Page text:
I don’t feel “small” anymore. The word small is of course used figuratively ūüėÄ This I found during this trip back to my hometown.

This is the first time I’d be going home via plane. I’ve bought the tickets last year during a seat sale. Otherwise, I would be taking the bus. It’s more convenient. If booked a year before the trip, it’s actually cheaper than taking the bus. But that’s not this post’s about.

Growing up in a family at the bottom of the lower middle class conditions one to be a lot of things. It builds on patience, perseverance, humility, and silence. It also introduces you to longing (thank goodness it wasn’t envy that we got to know), helplessness,¬†being subordinate, and the acceptance that this is how things are and will be. (No one’s to blame and no one else is responsible for all these things but me.)

One cannot ¬†demand. Wants¬†are luxury. Make do with what you have (or have been given). What’s given is what you deserve. One needs to work hard to earn recognition. Learn to wait.¬†Worth is recognition gained (and can never be demanded). One needs to be patient in seeking assistance. Make sure to be familiar with the rules (as you’d never be the exception). Apologize to the people you’ve wronged. Know your strengths and your weaknesses. And in everything in your life, you have the sole accountability.

I wasn’t explicitly taught any of these but they were ingrained is us and these lessons made got me through college – and after. So did that feeling of being¬†small¬†because of the family’s limited finances.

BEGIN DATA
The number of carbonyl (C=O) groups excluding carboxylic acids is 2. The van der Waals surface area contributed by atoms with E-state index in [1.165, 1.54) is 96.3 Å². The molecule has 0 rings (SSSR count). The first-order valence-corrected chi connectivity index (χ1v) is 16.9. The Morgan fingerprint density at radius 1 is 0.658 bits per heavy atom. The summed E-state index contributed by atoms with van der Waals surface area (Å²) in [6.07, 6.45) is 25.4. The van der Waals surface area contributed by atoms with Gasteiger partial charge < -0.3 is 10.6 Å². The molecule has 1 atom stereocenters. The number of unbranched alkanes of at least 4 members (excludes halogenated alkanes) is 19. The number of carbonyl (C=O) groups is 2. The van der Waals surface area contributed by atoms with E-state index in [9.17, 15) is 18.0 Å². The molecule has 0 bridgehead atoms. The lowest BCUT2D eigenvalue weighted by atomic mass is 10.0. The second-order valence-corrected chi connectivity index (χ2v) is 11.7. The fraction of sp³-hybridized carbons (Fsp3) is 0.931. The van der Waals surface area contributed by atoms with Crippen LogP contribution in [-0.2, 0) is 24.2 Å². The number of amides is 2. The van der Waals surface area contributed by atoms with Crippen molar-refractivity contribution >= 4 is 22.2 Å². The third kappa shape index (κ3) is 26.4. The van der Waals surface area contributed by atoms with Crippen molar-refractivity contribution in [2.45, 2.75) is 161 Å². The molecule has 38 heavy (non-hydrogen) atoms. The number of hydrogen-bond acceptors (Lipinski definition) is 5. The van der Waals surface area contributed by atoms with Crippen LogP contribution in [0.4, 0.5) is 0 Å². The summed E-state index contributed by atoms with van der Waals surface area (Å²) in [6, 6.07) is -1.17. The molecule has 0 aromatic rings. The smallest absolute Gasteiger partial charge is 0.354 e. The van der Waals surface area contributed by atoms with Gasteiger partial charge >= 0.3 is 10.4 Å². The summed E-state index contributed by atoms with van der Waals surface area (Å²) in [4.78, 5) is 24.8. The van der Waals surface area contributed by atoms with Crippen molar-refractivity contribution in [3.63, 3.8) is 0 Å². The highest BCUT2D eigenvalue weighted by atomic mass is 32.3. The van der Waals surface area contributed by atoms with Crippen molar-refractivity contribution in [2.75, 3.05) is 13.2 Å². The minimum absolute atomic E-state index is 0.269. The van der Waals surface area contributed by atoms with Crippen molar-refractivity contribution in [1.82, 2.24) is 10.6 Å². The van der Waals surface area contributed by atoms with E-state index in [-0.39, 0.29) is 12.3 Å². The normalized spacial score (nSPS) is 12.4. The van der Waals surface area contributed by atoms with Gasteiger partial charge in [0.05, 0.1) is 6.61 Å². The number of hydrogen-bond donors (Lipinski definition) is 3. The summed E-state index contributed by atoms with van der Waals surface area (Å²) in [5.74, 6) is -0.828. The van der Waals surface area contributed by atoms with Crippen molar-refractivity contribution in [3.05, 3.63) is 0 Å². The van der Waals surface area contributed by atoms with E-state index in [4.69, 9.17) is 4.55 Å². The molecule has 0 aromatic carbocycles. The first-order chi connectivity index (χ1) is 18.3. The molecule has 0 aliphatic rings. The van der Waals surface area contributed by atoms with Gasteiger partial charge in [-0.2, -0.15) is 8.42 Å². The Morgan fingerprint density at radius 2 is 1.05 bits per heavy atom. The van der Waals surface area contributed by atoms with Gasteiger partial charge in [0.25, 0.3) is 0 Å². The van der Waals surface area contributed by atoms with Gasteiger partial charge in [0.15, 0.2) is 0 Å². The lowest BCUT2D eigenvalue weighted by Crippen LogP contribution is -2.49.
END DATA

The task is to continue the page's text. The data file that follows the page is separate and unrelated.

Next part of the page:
Feeling small is having wake up at four in the morning to prepare the day’s batch of banana cupcakes to be sold by the aunt that day or coming to school with a Tupperware-full of peeled Indian mangoes that I’d sell to my grade two classmates for Php 2 a piece. One learns to be small while waiting in a series of long lines for a slot in high school scholarship. There were more lines – longer lines – as I got to college to apply and maintain a scholarship. Small is having to explain why one would need financial support for education – repeatedly, and in a way that would cause no offense to anybody.

Small is not being able to go to the dentist for aesthetic purposes. It’s being unfamiliar with restaurants or airports or hotels or resorts. Small is being intimidated by price.

Small is that feeling of being out-of-place, of being inadequate.

I found that feeling small is good. It provides good grounding. In my case, it was finances. People learn through different limitations.

This particular day, I felt anything but small – and I’m deeply grateful.


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